I did not intend to start blogging about snakes but here it is....
A “good” snake exterminated due to my snake phobia!
I see ALL snakes as “bad” because of their POISONOUS bite that leads to pain and maybe even death. Such drama.
Let me explain what happened to poor Mr. Snake:
Me: *screaming* “Oh no! A snake!! Kill it! It’s trying to get into the garage!!: *scream*
innocent bystander: …grabs an ax and whack! “Arrgh, I can’t kill it.”
Me: “WHAT”??? *screaming* as I grab the ax from unskilled snake killer. Whack! Whack! *Screaming* Whack! last Whack!
innocent bystander: “Erm, I think you can stop now. He’s gone.”
After internet researching on what type of “deadly” snake just lost its life, I discovered not only was this poor dead snake NOT poisonous but actually an asset to our ecosystem.
“Fear always springs from ignorance.” Ralph Waldo Emerson
This rat snake keeps the rodent population in check and not in the least poisonous. As far as poisonous ones, in the United States, there are only 7 types of poisonous snakes:
- Western Cottonmouth
- Timber Rattlesnake
- Prairie Rattlesnake
- Western Diamond-backed Rattlesnake
- Western Massasauga Rattlesnake
- Western Pygmy Rattlesnake
Other signs to look for before giving the old ax to any other snakes are:
- Facial Pits — All the poisonous snakes in the southern United States have these pits on each side of their head which functions as (this is way too cool) STEREOSCOPIC HEAT-SENSING organs! With this cool device, the snake can hunt in very dim to total darkness because it can sense when a warm-blooded prey is close by.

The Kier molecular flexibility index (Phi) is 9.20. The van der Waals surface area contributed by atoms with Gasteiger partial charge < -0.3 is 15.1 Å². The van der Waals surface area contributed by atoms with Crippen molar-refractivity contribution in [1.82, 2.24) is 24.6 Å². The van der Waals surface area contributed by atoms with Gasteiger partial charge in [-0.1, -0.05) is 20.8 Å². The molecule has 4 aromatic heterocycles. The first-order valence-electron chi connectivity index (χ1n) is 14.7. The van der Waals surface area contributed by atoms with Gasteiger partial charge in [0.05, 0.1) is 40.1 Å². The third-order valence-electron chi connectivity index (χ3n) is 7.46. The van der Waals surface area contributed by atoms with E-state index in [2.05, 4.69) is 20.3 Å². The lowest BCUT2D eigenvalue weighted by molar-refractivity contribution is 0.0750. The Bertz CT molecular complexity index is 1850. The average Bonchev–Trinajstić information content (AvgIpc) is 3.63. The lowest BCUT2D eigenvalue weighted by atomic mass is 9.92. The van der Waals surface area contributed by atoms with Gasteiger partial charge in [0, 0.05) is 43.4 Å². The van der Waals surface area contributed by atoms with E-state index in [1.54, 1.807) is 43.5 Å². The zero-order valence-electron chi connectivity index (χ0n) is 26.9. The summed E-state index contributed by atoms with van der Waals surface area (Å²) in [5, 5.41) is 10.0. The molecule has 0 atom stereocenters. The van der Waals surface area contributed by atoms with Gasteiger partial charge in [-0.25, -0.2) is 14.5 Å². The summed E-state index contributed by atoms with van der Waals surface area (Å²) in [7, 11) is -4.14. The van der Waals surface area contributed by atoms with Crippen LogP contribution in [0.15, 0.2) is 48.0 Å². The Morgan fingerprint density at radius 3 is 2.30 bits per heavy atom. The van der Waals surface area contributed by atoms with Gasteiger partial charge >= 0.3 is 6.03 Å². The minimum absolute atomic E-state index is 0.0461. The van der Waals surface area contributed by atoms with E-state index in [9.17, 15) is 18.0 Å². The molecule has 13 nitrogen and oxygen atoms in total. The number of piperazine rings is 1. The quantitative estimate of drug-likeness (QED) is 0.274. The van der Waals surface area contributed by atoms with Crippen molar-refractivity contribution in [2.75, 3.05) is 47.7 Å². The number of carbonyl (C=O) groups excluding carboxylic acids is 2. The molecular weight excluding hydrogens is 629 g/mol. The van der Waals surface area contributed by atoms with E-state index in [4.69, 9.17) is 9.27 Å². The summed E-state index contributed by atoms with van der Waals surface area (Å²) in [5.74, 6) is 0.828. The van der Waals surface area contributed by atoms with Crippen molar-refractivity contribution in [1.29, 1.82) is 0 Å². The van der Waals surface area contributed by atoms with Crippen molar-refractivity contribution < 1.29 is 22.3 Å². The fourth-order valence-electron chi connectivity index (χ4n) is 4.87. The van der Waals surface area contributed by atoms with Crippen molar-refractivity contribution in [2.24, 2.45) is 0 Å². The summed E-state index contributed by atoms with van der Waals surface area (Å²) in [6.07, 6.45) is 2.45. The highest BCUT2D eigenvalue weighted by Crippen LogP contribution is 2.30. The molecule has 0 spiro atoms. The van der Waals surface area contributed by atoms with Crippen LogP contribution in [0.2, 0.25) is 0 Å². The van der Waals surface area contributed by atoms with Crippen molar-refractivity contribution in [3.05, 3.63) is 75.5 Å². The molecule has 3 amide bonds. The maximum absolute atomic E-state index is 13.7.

So, look for facial piercings.
- Eyes –– Look for cat eyes or pupils that are vertical and NOT round like us humans and I hope I don’t have to look to close to see this part!
- Body and Head— Usually poisonous snakes are stockier and have a larger head where helpful snakes have a slender head and body. Non poisonous snakes are more fashionable that way. 🙂
- Fangs– Poisonous snakes have retractable fangs in the top of their mouth. This would be way too difficult to check without exposing oneself to potentially serious harm.
“Let me check your fangs Mr. Cottonmouth, and don’t bite me!”
So, with this snake ID checklist, I can bury most of my fears about snakes and hopefully continue to change my snake ignorance so needless exterminations on my part be eradicated. As for Mr. Snake who bravely gave his life, he is properly buried and I’m not anxiously looking for the next snake to cross my path.
Have you had a terrible scare only to find out the scare was totally harmless?